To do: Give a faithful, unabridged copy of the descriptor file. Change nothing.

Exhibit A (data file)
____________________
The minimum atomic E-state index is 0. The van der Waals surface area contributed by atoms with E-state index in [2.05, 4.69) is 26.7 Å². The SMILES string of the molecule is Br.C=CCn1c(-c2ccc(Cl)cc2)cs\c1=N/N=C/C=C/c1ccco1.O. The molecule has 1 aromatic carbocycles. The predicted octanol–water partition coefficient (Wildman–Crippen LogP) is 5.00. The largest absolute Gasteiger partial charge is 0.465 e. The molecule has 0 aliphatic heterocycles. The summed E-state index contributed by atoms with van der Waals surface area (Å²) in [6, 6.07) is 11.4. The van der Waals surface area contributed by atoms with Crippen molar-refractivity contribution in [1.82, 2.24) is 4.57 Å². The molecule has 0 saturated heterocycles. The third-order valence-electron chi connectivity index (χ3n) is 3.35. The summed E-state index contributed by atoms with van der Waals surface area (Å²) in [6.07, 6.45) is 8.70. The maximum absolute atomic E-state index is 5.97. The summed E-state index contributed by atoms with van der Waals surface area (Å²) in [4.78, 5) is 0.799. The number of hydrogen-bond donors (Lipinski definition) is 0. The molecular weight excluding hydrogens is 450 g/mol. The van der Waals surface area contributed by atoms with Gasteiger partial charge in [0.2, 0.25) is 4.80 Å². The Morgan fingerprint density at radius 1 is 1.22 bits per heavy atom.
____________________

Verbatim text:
The minimum atomic E-state index is 0. The van der Waals surface area contributed by atoms with E-state index in [2.05, 4.69) is 26.7 Å². The SMILES string of the molecule is Br.C=CCn1c(-c2ccc(Cl)cc2)cs\c1=N/N=C/C=C/c1ccco1.O. The molecule has 1 aromatic carbocycles. The predicted octanol–water partition coefficient (Wildman–Crippen LogP) is 5.00. The largest absolute Gasteiger partial charge is 0.465 e. The molecule has 0 aliphatic heterocycles. The summed E-state index contributed by atoms with van der Waals surface area (Å²) in [6, 6.07) is 11.4. The van der Waals surface area contributed by atoms with Crippen molar-refractivity contribution in [1.82, 2.24) is 4.57 Å². The molecule has 0 saturated heterocycles. The third-order valence-electron chi connectivity index (χ3n) is 3.35. The summed E-state index contributed by atoms with van der Waals surface area (Å²) in [6.07, 6.45) is 8.70. The maximum absolute atomic E-state index is 5.97. The summed E-state index contributed by atoms with van der Waals surface area (Å²) in [4.78, 5) is 0.799. The number of hydrogen-bond donors (Lipinski definition) is 0. The molecular weight excluding hydrogens is 450 g/mol. The van der Waals surface area contributed by atoms with Gasteiger partial charge in [0.2, 0.25) is 4.80 Å². The Morgan fingerprint density at radius 1 is 1.22 bits per heavy atom.